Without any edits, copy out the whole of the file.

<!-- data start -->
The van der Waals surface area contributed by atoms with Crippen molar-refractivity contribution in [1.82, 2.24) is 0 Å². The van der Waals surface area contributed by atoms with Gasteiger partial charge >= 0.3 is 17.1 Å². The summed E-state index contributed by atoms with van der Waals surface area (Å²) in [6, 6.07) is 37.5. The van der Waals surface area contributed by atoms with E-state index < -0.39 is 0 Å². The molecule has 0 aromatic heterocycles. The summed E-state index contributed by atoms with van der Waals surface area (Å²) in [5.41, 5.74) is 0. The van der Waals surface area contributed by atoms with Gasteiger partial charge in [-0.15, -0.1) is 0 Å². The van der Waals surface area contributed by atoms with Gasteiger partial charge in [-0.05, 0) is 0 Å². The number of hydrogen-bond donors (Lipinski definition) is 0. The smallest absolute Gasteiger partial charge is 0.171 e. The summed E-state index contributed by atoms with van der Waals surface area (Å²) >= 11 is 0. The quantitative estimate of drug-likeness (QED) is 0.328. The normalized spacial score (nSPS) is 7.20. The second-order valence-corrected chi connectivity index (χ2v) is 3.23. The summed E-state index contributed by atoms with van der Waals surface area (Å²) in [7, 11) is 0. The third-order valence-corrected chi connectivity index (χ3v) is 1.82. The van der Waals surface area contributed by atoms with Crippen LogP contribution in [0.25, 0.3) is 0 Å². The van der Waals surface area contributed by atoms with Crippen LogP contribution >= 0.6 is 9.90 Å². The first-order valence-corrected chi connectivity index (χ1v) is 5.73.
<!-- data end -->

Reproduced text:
The van der Waals surface area contributed by atoms with Crippen molar-refractivity contribution in [1.82, 2.24) is 0 Å². The van der Waals surface area contributed by atoms with Gasteiger partial charge >= 0.3 is 17.1 Å². The summed E-state index contributed by atoms with van der Waals surface area (Å²) in [6, 6.07) is 37.5. The van der Waals surface area contributed by atoms with E-state index < -0.39 is 0 Å². The molecule has 0 aromatic heterocycles. The summed E-state index contributed by atoms with van der Waals surface area (Å²) in [5.41, 5.74) is 0. The van der Waals surface area contributed by atoms with Gasteiger partial charge in [-0.15, -0.1) is 0 Å². The van der Waals surface area contributed by atoms with Gasteiger partial charge in [-0.05, 0) is 0 Å². The number of hydrogen-bond donors (Lipinski definition) is 0. The smallest absolute Gasteiger partial charge is 0.171 e. The summed E-state index contributed by atoms with van der Waals surface area (Å²) >= 11 is 0. The quantitative estimate of drug-likeness (QED) is 0.328. The normalized spacial score (nSPS) is 7.20. The second-order valence-corrected chi connectivity index (χ2v) is 3.23. The summed E-state index contributed by atoms with van der Waals surface area (Å²) in [7, 11) is 0. The third-order valence-corrected chi connectivity index (χ3v) is 1.82. The van der Waals surface area contributed by atoms with Crippen LogP contribution in [0.25, 0.3) is 0 Å². The van der Waals surface area contributed by atoms with Crippen LogP contribution >= 0.6 is 9.90 Å². The first-order valence-corrected chi connectivity index (χ1v) is 5.73.